Kid Hit Menu Items: As you might well imagine, La Cevicheria is mostly about raw marinated seafood specialties. This small neighborhood spot actually serves all types of fish in various preparations and forms, from lime-soaked to deep fried to sautéed in butter. A basket of fried calamari never hurts. But because I have one kid who’s not a seafood fiend like his brother, from whose mouth I had to forcefully pry a roasted fish tail last week, a plain cheese quesadilla ($3.50) saved the day.
Adult Perks: The Peruano ceviche with snapper, hot aji pepper, shrimp octopus and calamari requires about a half-hour wait, so I recommend the ready-to-eat Guatemalan style Chapin if you’re with an impatient crowd. A glass pedestal dish brims with crab, shrimp, and octopus, tossed with a palate-enlivening mix of mint, onion, tomato, lime juice, Worcestershire sauce, and topped with a few avocado wedges. It’s a generous portion of seafood for $9.99, plus the requisite heaping pile of saltine crackers. The menu also includes a combination that includes rice and salad to go along with several preparation styles (a la Caribeña, a la Veracruzana), which can be made with either fish or shrimp. When you consider La Cevicheria’s lengthy list of standard templates (tacos, burritos, tostadas), plus soups, fish cocteles and the famous concha negra (bloody clam), it’s all somewhat overwhelming in light of the compact, modest space. No beer or specialty fish-centric cocktails to go with those flavors and textures of the sea, though.
Pros: The no-frills, bright blue room with mismatched chairs hosted a lot of families on an early Friday evening. The waitress was kind and understanding with some of the rowdier kids in the room (not mine, for once). The menu says La Cevicheria delivers; I’d so be ALL OVER that if I were still in high school, or lived at home with my parents, since delivery options in what we call Crancock Park are few. So this is great news for people who live near upper Crenshaw. The magazine rack has some good reading material, such as an old National Geographic issue I found with lots of exciting horse images, thanks to a spread about Mongolia.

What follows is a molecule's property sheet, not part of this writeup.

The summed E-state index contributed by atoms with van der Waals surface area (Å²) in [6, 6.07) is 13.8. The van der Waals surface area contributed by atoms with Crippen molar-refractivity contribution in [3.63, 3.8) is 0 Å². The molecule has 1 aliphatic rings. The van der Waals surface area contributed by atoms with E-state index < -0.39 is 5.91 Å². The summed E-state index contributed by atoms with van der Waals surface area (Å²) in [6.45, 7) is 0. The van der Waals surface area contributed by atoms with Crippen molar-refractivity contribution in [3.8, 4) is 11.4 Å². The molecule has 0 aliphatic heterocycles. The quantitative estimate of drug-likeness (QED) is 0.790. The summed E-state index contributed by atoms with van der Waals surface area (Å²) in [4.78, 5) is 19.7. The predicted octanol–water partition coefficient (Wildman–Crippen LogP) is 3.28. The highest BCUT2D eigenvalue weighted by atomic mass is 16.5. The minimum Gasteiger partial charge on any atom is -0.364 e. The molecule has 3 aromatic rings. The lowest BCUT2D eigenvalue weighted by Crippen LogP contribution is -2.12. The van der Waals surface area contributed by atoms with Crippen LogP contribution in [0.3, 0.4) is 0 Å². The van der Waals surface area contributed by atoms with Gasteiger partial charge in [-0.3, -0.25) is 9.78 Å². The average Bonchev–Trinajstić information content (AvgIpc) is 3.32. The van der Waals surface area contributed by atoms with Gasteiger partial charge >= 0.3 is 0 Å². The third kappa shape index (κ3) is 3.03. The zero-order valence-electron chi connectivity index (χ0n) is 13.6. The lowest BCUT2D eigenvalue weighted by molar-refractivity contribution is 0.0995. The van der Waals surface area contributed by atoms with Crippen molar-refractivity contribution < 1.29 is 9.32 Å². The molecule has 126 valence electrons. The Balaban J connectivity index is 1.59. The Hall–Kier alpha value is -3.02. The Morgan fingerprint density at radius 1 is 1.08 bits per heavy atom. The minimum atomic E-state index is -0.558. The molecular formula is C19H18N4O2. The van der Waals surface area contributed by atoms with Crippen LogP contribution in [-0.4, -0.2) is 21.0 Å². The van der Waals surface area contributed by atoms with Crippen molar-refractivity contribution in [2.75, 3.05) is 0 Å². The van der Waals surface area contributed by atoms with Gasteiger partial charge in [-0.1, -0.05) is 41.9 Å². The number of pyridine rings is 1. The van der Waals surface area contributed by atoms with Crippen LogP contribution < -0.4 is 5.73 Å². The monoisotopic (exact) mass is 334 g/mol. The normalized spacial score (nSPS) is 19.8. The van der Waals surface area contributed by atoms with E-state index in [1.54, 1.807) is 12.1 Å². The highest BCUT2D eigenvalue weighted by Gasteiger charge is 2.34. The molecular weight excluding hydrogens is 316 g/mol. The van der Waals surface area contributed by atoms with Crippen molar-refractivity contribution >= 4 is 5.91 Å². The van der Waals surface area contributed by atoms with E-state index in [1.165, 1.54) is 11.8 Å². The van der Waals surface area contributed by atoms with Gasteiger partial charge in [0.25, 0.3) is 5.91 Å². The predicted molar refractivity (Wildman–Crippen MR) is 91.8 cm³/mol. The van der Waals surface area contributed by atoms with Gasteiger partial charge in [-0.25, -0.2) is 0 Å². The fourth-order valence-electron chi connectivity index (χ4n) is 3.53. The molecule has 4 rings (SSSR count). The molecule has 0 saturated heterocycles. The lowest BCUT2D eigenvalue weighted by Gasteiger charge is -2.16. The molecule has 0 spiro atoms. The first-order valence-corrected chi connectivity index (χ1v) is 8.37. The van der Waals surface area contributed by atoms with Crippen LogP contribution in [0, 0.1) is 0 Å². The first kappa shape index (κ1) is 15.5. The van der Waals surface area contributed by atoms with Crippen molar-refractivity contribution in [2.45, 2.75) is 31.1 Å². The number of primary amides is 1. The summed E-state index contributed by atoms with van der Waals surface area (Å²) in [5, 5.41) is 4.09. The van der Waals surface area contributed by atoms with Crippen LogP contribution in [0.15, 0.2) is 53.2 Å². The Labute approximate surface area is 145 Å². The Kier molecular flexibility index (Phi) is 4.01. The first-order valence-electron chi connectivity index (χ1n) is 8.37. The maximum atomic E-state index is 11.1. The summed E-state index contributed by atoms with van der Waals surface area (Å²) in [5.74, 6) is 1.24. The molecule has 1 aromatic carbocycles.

Cons: This isn’t a restaurant for a huge group. Every square inch of La Cevicheria, from the sidewalk dining tables on Pico to whatever storage room they have in the back, is put to use. So sampling widely requires a lot of ordering with whatever people who’ve got with you, or repeat visits, or maybe a large to-go order, which should be consumed within a couple mile radius of the source. It’s also a bathroom-through-the-kitchen situation.
Changing Station: No
High Chairs: No
Parking and Access: Meters on Pico, or adjacent side streets.
Other Tidbits: La Cevicheria is a reminder that there’s a whole wide world of ceviche and Latin American mariscos to explore. Lucky for us, these folks bring so much of it into just a few hundred square feet that fits about 20 customers. The menu’s flexibility can be an upside of a family meal, especially since tostadas, tacos and burritos come with tons of different choices of fish, both raw and cooked. Such tight quarters, however, mean there’s not much wandering space. While the stress level risk is up to you, the food reward will be awesome.
3809 West Pico Blvd. (between Norton and 5th Avenue)
Mid-City/West Adams/Koreatown border — one of those heavy and vague crossover areas, which also falls just west of the Byzantine-Latino Quarter boundary
Cuisine: Seafood, Mexican, Peruvian, Guatemalan
Hours: Tuesday – Thursday, 11 a.m. – 8 p.m.; Friday – Saturday, 11 a.m. – 9 p.m.; Sunday 10 a.m. – 8 p.m.